Prof. Nasir Sambo spotlighted relevant actions for expanding health insurance coverage to Nigeria’s teeming population. He underscored the retrogressive out-of-pocket health spending in Nigeria which accounts for 70 to 80% of the total health expenditure; meanwhile, health insurance is the most progressive health financing option in Nigeria which provides vertical and horizontal equity, and it is a veritable vehicle for attaining Universal Health Coverage (UHC) in Nigeria. He stressed the need for all policymakers and Nigerians to view health as a key development issue and ensure that UHC is highly placed in the nation’s development agenda, as well as the critical need for quantifying the UHC investments needs and covering the UHC funding gap. Prof. Sambo highlighted that the National Health Insurance Scheme (NHIS) would facilitate the strategic purchasing of health services from the pooled social health insurance fund, and this informed the 3-point rebranded agenda of the Agency and the Health Insurance Under One Roof (HIOUR) policy. The NHIS serves as the effective coordinator of the State Social Health Insurance Schemes (SSHIS). The agency has developed an extensive ICT structure for the digitalization of the healthcare system and the NHIS Drug System is being deployed towards increasing the availability of quality and affordable medicines in Nigeria.
Dr Amina Baloni expounded on how the LNC recommendations can be implemented at the State level in Nigeria using Kaduna State as an example. The state contextualizes and domesticates national-level policies (e.g. the health supply chain policy) to ensure they align with established benchmarks. Among the LNC recommendations, Dr. Baloni alluded to the need to contextualize trainings and establish baselines and gaps at the state level as well as the need for improved health insurance pooling and health data management. There is also a need to domesticate the task shifting and sharing policy at the state level to curb the human resources for health (HRH) challenges in states. Dr. Baloni also emphasized the need for state-level multisectoral collaboration, public-private partnerships, and the regulation of healthcare facilities to ensure quality health services are provided.
Dr Ebere Anyachukwu acknowledged the LNC finding that the current arrangement of development assistance for health is inefficient, and he attributed this to the lack of an effective system for transforming foreign aid into actual outcomes. Many donor organizations are aware of this and have been deploying efforts to create a system that will transform aid to deliver outcomes. For instance, the FCDO has been supporting the national health system to transform its funding into outcomes, rather than creating a parallel system. These include support for the BHCPF and PHCUOR policies, the establishment of state-level Drug Management Agencies. These strategies help to reinforce the nationally led health system and promote sustainability in the absence of donor funding. In line with addressing the HRH training inefficiencies highlighted by the LNC, the FCDO plans to address in-service training in the future to consolidate health workers training and establish a coherent system of training and continuous improvement of health workers. The plan is to establish a health workers’ training centre supported by all donors, where health workers can regularly access relevant capacity improvement trainings.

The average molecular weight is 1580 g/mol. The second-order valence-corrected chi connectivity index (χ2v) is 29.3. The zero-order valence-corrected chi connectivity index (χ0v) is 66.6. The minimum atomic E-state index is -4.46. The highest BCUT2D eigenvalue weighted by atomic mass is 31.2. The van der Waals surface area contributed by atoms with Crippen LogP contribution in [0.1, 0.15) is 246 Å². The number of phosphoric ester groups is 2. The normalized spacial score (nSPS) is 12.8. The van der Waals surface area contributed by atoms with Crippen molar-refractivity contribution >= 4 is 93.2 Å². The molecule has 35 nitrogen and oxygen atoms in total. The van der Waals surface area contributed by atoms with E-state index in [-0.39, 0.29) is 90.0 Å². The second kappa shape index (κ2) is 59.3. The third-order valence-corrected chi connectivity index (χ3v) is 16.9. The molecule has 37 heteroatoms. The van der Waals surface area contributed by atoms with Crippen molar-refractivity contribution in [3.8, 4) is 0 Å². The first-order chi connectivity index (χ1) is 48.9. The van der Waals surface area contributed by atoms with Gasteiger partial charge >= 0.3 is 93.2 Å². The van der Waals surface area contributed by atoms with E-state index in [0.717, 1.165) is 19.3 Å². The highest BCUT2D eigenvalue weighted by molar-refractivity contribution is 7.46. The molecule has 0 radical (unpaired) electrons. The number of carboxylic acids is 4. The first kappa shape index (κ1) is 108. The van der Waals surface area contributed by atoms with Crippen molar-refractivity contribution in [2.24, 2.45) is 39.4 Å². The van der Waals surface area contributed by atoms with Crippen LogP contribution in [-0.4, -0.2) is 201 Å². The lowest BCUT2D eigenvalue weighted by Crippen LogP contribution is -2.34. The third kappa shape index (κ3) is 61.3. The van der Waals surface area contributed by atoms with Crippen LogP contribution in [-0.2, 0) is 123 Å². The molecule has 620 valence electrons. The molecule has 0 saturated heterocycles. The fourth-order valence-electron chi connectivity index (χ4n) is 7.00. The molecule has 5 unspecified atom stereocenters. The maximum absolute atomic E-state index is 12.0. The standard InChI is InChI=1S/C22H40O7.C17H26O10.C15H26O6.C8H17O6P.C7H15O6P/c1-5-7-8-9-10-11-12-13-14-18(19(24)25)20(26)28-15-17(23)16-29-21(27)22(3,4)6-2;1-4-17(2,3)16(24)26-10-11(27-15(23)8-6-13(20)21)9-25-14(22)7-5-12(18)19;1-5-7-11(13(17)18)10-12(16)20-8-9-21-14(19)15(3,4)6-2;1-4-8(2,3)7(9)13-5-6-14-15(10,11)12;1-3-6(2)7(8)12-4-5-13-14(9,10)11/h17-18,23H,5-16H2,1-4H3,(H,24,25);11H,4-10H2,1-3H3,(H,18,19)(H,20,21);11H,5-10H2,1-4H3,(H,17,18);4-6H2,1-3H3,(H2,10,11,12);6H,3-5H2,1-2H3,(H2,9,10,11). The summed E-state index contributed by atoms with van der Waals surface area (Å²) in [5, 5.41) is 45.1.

Prof. Adebayo Fayoyin discussed the role of the media in creating awareness for behavioural change towards health in Nigeria. He highlighted the failure to engage with the community effectively to raise awareness as a key limitation to health system reform in Nigeria, as reported by the LNC. Towards implementing the Lancet recommendations, he emphasized the need to delineate the multiple actors required for multiple actions; these include mass and social media, policy entrepreneurs, private sector organizations, technical activists, religious leaders, and beneficiary groups. He stressed the need for strategic engagement of political actors with the LNC recommendations to ensure the needed actions in political conversations and dialogues.
Dr Gafar Alawode reiterated the timeliness and alignment of the LNC with the current efforts of non-state actors in Nigeria, including the UHC 2023 Forum which is working to put health on the political front burner ahead of the 2023 general elections. The LNC has helped the UHC 2023 Forum to further generate evidence for articulating a citizen-led health manifesto and it has reinforced the credibility of the policy shifts and strategies outlined in the health manifesto. The strategic policy shifts include policy and resource optimization, sustainable financing, raising the accountability bar for health for the healthcare system, health in all policies, and strengthening health institutions. In alignment with Prof. Fayoyin’s delivery, the UHC 2023 Forum also plans to engage the media, citizens and political class with the health manifesto to ensure its adoption and demand for accountability during and beyond the elections.